Vin

Houston
Photograph by Artie Limmer

Has it come to this?

Is it no longer enough for a restaurant to have a talented chef, an enticing menu, and a mod space in the theater district? Must there also be some gimmick with the name? Please, no. Surely the in crowd hasn’t taken to sniffing, “Well, we can’t go there. Everybody and his dog knows how to pronounce the name!”

My point: Ignore the teeny long-vowel mark over the i in VÄ«n at your peril. Otherwise you might be caught saying “vin” (as in French for “wine”) instead of “vine” (as in English for, well, “vine”). But I digress.

What I started to say was that I quite like VÄ«n, long-vowel mark and all. Chef Jared Estes, who came to Texas from San Jose, California, has devised a menu that is perfectly targeted to downtown theater-and eventgoers. It’s not predictably chophousey, nor is it preciously “chef driven.” Instead, it strikes a just-right balance between simple and complex.

Take, for instance, starters like the asparagus salad. Lyonnaise-style salads with a soft-cooked egg on top are all the rage these days, and this version is one of the best: The asparagus was al dente, and little florets of thin, quick-fried tasso ham added a salty punch. As for the so-called béarnaise sauce, it surprised us by being so light and creamy-tart. And consider VÄ«n’s soup. We definitely wanted seconds of the tomato, a rustic brew with lots of texture and an almost-subliminal infusion of anise. Another happy idea from chef Estes is the appealing list of half a dozen stone-oven-baked flatbreads (in the same family as bruschetta or puffy pizza). One with crab and sweet roasted tomato, thyme, and a glaze of bourbon butter was delish, and a friend raved about another with fennel-seed sausage and herbed ricotta. While the menu suggests these as light main courses, they struck us as ideal for sharing.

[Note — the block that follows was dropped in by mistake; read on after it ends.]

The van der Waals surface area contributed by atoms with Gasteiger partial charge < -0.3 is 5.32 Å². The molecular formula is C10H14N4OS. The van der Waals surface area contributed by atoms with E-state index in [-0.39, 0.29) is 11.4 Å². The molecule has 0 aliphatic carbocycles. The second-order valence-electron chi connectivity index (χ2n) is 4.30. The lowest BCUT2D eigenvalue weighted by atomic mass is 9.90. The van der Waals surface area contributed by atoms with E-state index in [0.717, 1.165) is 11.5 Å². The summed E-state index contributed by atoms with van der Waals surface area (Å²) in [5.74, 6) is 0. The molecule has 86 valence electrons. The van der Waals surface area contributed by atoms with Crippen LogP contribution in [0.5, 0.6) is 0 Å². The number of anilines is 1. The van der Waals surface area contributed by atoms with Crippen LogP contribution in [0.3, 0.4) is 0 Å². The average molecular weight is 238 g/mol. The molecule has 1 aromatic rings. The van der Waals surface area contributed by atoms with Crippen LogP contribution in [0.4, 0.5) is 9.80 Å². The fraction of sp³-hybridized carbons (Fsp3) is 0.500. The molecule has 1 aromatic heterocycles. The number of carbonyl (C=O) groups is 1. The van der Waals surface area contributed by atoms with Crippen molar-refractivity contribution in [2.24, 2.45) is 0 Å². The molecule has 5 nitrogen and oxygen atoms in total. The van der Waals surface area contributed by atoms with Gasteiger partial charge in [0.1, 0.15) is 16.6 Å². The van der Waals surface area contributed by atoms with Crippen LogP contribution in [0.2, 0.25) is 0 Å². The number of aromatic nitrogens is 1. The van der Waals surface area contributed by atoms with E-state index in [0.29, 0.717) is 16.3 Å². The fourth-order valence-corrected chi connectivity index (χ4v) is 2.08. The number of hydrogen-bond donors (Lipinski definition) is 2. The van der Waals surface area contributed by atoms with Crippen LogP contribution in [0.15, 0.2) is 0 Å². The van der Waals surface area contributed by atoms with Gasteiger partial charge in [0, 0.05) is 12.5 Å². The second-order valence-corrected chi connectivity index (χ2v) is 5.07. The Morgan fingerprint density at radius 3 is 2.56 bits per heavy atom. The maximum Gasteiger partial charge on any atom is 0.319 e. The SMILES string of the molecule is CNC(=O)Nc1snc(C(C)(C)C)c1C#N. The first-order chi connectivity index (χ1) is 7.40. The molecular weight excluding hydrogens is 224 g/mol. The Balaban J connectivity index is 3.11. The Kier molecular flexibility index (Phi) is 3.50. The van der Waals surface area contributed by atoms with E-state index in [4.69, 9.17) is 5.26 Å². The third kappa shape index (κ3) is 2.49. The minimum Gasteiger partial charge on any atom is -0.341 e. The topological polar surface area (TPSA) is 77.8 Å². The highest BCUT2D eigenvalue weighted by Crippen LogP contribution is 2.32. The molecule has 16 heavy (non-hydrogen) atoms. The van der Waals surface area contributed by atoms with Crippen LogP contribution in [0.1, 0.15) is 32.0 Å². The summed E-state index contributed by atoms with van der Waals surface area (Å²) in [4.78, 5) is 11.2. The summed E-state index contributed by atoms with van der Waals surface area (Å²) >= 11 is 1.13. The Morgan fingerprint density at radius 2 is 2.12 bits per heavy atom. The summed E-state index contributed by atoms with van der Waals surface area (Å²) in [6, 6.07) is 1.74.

The one area of VÄ«n’s bill of fare that seems to need some work is the lineup of entrées. So far, lunch is beating out dinner, especially with the excellent cornmeal-battered soft-shelled crab on top of sweet-pea risotto sided by a pea sprout salad in truffled citrus vinaigrette. Good but not quite in the same league, thanks to an overcooked chicken breast, was an original take on the Italian classic saltimbocca, with shavings of tasso for spark. But problems cropped up at dinner with “duck two ways”—semi-tender, sliced pink breast meat and overbraised leg with a touch of allspice. And then there was the cioppino. Fisherman’s stews are hard to pull off, and unfortunately only the crisp shrimp were properly cooked; on top of that problem, a strange tomato-Chardonnay broth gave everything an undercurrent of bitterness.

Even so, for VÄ«n’s noble purpose—ministering to the crowds bound for downtown entertainment venues—it seems like the right place at the right time. With its supper-clubby atmosphere—red leather banquettes, acres of sexy dark paneling—it may well step into the role of old-timer Charley’s 517. For years, it was the spot for a pre-show nosh. Every big city needs a place like that. Could be that VÄ«n is it. Bar.

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